Written Language – Finding a Program that Works

Deena Seifert, MS, CCC-SLP

In graduate school (more than a few years ago), written language was not addressed in my courses. When I began in a group private practice, guess what my first student needed? You guessed it – help with written language.

My student was an athletic 8th grader who had just been identified as dyslexic. He had managed to go unidentified because he had fairly good memory skills. He finally hit a brick wall and couldn’t rely on memorizing any longer. In our first session I asked him to write a paragraph for me so I could get a sample of his work. This big athletic guy started to tear up. He was anxious and frustrated with even putting one sentence on paper. As a matter of fact, the first 3 sessions I put a box of tissues on our work table and he used them. A year later the same student was writing beautiful research papers and felt such an accomplishment. How did we do it? (I say “we” because you really have to partner with your student in the writing process.)

Very quickly I began reading everything I could find on written language and looking for a program I could adapt to my practice. I happened upon a great writing program called Teaching Competence in Written Language by Dana Phelps-Terasaki & Trisha Phelps-Gunn. It’s a systematic writing program that takes the student through 4 phases: developing ideas, independently writing and expanding sentences, paragraph writing by purpose, and theme writing. When I begin working with a new student, I evaluate their writing skills so I know where we need to begin in the program. I’ve modified how I use the program, adding my own writing lessons and drawing from other sources through the years. However, it’s a great program and a good starting point if you are looking for a writing program.

Teaching Competence in Written Language by Dana Phelps-Teraski & Trish Phelps-Gunn

This program comes with a workbook, but I’ve adapted the lessons for computer. I’ve added my own lessons, as well, for when students need further practice in certain areas, such as complex sentence writing. For students who have keyboarding skills, I’ve put all my lessons on computer and iPad. Why not write on paper, you ask? Middle school and high school students are writing the majority of their papers on computer and even turning papers in online to their teachers. The laptop or computer gives the student more freedom in rearranging sentences. Using the word processor’s editing skills to fix spelling, find synonyms, and use the thesaurus is a helpful lesson on new strategies for struggling writers. In addition, it’s less frustrating to edit your paper on computer rather than having someone mark up your handwritten paper. Finally, and maybe more importantly, it helps boost a child’s self-esteem to produce written work they’ve edited themselves and looks professional.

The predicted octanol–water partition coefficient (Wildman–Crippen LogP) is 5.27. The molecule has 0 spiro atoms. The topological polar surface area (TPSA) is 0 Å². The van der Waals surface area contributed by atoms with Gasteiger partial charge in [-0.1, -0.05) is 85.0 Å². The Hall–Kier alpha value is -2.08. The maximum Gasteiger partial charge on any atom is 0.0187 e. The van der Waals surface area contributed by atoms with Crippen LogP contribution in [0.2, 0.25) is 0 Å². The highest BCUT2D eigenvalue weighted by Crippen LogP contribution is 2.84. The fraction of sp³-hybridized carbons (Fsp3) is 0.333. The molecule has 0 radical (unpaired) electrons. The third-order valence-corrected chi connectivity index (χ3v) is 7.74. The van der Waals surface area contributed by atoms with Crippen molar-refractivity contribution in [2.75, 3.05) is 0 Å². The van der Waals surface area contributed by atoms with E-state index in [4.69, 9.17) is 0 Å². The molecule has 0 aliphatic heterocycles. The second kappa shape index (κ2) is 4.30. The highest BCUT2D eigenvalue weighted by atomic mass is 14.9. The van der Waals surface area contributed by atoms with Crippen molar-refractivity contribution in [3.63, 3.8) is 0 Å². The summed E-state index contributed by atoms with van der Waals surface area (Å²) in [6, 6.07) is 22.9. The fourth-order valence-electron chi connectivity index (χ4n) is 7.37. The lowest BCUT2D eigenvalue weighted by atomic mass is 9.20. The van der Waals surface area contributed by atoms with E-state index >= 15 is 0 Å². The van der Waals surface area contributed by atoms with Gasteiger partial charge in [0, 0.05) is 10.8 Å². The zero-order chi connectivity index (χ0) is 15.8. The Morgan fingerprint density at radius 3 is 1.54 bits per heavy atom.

Even though we’ve come along way since I was in graduate school, parents, speech-language pathologists and teachers are constantly evaluating their students’ needs and searching for ways to inspire them to improve their writing skills. In the next written language blog, I will talk about ways to improve a students’ sentence structure.